The goal of this course is to educate participants in the principles of Electronic Warfare (EW) systems engineering across the electromagnetic spectrum. At the conclusion of this four day course you will have an understanding of the theory behind Electronic Support (ES) systems, Electronic Attacks (EA), and Electronic Protection (EP), and be able to apply it in order to solve modern EW problems. This includes modelling threat system performance, then developing effective sensors and countermeasures against a given threat.
Registration for courses in conjunction with the 54th Annual AOC International Symposium & Convention are handled through our event registration portal. You do not need to attend the symposium & convention to register for this course.
*Prices increase to $2,500 for Members / $2,600 for Non-Members after 11/7/17
Day 1 | Electronic Support Systems
This module focuses on EW sensors, their components and applications. Antennas for EW systems are discussed, along with ES receivers which leads into a discussion of direction nding. The module concludes with a lesson on probability of intercept and how it aects the performance of EW sensors.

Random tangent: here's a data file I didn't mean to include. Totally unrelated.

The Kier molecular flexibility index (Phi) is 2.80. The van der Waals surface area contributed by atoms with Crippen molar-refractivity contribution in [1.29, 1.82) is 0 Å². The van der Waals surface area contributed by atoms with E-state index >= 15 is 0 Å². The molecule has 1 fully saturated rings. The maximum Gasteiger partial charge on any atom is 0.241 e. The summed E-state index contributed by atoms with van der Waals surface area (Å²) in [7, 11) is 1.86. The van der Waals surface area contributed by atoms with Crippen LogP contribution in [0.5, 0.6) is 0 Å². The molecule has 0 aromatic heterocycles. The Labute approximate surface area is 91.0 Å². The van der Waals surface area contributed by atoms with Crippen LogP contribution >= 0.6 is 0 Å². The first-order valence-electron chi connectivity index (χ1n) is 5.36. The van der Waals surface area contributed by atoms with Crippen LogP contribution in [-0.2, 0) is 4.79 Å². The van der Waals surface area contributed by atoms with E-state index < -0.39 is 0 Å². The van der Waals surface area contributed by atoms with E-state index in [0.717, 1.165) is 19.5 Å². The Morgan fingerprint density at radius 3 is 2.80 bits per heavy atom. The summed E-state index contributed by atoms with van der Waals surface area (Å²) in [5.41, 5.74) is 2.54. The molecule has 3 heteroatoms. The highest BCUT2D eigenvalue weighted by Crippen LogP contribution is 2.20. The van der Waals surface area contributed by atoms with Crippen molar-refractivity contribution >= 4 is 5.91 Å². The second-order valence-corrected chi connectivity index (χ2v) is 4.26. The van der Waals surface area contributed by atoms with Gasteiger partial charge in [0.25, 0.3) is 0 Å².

Day 2 | Understanding Electronic Intelligence
This module introduces the principles of ELINT for radar and communications systems, along with the design of ELINT systems. The focus then switches to radar and how a system's design leads to certain performance criteria. This serves as the foundation used to estimate radar performance using ELINT.
Day 3 | Communications EW and Threat Radars
This day is split into two parts, the rst covering communications EW and countermeasures. The remainder of the day then focusses on understanding and estimating threat radar systems in preparation for developing EA techniques and EP measures.
Day 4 | Electronic Attacks and Protection
The last day of the course integrates the students understanding of EW systems and threats to develop eective countermeasures, and then eective protective measures. A design based focus for EA development is used to optimize techniques against a threat, and then students learn to use modelling and simulation to optimize and validate the EA parameters.